How to Take Halloween Photos You'll Love
We are only one day away from Halloween now, and if you're anything like me you might be scrambling around getting those last minute details for the costumes. Halloween night is fun and crazy and exhausting (for us parents), but a night you want to remember nonetheless! There are several factors about Halloween that make it challenging to photograph (fast moving kiddos, less than ideal light, etc.), so here are a few suggestions that can guarantee a good photo of your little ghost or goblin!
1. Take pictures first! The number one priority when taking any photo is always going to be light! (Hence the root word photos meaning light in Greek.) On Halloween in San Diego, the sun will be setting a few minutes before 6:00. Well before that sun goes down you will want to have the majority of your must-have shots already taken. I suggest getting those shots between 5 and 5:30.
This was taken during the last hour before sunset, and look at how beautiful the light is on his baby skin!
2. Get outdoors. You will have much better success if you get outside in that gorgeous natural light. Shadows across parts of someone's face will be distracting to the eye. Position your little monster so his face is evenly lit. This can be done by facing his back to the sun so his whole face is shadowed, or if it's close enough to sunset you can face him directly towards the light. Just watch out for those shadows across parts of the face. If you see shadows, keep turning your monster until they disappear.
Here her back is to the sun, creating an evenly lit Owlette face.
3. Be aware of your background. Even if your light is great and you catch a great smile, your photo could be ruined by a line of cars parked on the street behind your subject. You can remedy this situation several different ways. One option is to get close up to your child and fill the frame with his or her body so any distractions in the background will be blocked. A second option is to move your subject somewhere with a more appealing background such as in front of a bush or some neat Halloween decorations.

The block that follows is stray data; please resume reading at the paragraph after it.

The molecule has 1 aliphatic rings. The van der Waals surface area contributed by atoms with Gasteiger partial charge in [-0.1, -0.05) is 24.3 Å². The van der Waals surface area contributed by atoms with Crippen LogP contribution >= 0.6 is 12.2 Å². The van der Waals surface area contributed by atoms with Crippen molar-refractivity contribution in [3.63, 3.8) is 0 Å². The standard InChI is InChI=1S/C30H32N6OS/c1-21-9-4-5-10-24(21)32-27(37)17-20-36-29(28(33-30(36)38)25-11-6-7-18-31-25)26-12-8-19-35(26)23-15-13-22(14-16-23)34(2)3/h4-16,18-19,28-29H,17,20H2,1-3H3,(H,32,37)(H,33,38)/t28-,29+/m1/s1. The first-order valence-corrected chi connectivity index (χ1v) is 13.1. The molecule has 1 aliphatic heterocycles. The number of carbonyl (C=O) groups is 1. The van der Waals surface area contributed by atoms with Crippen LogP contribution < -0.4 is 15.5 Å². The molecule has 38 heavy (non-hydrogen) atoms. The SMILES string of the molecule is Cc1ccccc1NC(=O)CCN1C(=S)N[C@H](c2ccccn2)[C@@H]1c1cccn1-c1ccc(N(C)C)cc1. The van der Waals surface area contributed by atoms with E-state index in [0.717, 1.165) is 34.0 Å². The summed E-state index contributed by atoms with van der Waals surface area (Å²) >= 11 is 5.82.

The cars, garage, and part of the blow-up guy behind them are making for a busy photo.
Here I moved to a different angle and voila, no busy background!
Getting up close also eliminates unwanted items in the background.
I hope these tips help you get some great shots of your trick-or-treaters tomorrow. Remember that mostly they just want to go get candy, so make your mini photo shoot as fun and as short as possible. Following these tips will help you get your desired results faster so they can get to the candy sooner!
Have a safe Halloween, and feel free to ask me any specific questions about capturing the best images of your little ones on this fun-filled night in the comments below.